After Federer held for 6-5, he applied heavy pressure on Gonzalez in the 11th game. But to Gonzalez' credit, he saved four set points before ripping a clean backhand winner up the line to force a tiebreaker. So many instances during his brilliant career, Federer has raised his level in these breaking the will of opponents. He did it to recently retired American icon Andre Agassi two years ago during the U.S. Open final. Once again, Federer saved his best for the breaker by getting into a zone taking the first five points before closing out the set on his serve thanks to a crosscourt forehand winner.
"It's just a different game, especially the first set. I was missing a few of them to give him the upper hand. He should have won the first, but I came back and won. That might have been crucial," he said.
"The match may have been different if I had won the first set," Gonzalez admitted after falling to 0-10 against Federer. "Every time I have played Roger, I've never won the first set, so that really may be the key."
But if Federer thought it would be easy, his opponent had other ideas. After having his right shoulder treated by a trainer during a break, Gonzalez never went away holding serve the first three times thanks to some outstanding shotmaking which produced 31 winners. The problem was that his opponent was having an even easier time holding. In fact, Federer only dropped two points on his serve the entire set. When he finally broke Gonzalez in the seventh game for a 4-3 lead, the writing was on the wall. After each exchanged holds, he easily served out the set finishing it off with a sliced ace down the middle to pull within one set of his ultimate destiny.
The third set proved to be eerily similar as Gonzalez did everything he could to stay with Federer. But the world No.1's uncanny ability to find ridiculous angles like a short crosscourt forehand which setup a couple of break points in a pivotal seventh game during the competitive 43-minute set proved to be too much. Along with some impressive net play which saw Federer convert 34-of-43 (79 percent) and not allowing Gonzalez another look at his serve, the repeat winner held twice more closing it out in style by striking a backhand winner down the line on the full run. After the crowd pleasing shot which produced his 45th winner, he dropped his racket and fell to the court rolling around in celebration before getting a warm reception at the net from Gonzalez.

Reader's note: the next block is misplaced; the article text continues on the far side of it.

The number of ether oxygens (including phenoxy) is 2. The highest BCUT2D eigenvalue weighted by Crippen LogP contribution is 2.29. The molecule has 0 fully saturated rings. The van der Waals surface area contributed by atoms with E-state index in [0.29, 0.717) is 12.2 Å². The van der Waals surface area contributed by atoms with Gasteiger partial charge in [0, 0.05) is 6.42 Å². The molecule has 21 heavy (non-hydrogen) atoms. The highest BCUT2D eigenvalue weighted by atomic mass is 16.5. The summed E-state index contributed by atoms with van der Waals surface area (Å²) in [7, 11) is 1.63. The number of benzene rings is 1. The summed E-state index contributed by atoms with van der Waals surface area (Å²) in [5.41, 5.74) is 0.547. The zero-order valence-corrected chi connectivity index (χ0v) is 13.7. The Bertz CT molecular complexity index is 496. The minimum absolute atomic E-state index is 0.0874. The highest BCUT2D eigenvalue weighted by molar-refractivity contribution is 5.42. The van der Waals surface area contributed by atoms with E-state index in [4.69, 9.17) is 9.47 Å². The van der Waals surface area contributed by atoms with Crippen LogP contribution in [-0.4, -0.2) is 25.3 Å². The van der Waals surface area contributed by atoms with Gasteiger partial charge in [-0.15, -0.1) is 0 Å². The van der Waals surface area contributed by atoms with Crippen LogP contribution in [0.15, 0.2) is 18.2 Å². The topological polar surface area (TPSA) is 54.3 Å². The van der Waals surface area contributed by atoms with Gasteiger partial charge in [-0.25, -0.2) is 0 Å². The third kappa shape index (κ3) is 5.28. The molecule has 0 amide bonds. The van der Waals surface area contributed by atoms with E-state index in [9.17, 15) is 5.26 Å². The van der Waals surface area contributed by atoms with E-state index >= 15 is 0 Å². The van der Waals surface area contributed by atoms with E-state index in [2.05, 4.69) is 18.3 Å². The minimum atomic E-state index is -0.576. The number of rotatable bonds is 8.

"I have to congratulate again Roger," Gonzalez told the crowd after being presented with the runner's up crown. "He's on the way to be maybe the best player ever. He is a great champion who played a really good match today, all week-- almost all his life. So I can take a lot out of this tournament."
" He makes tennis very simple, and when he gets a chance he takes it."
Federer has often been referred to as a genius.
"I mean, look, I guess I'm the best tennis player in the world," he said.
"You can call me a genius because I'm outplaying many of my opponents, kind of maybe playing a bit different, you know, winning when I'm not playing my best. All of that maybe means a little bit of that. So it's nice."
Nice would be one way to describe his tennis along with how well he handles himself off the court. After winning his third straight major and sixth in the last seven with the exception of last year's French falling to repeat winner Rafael Nadal, is a Grand Slam on the horizon this year? First he'll attempt to complete the career Grand Slam this May.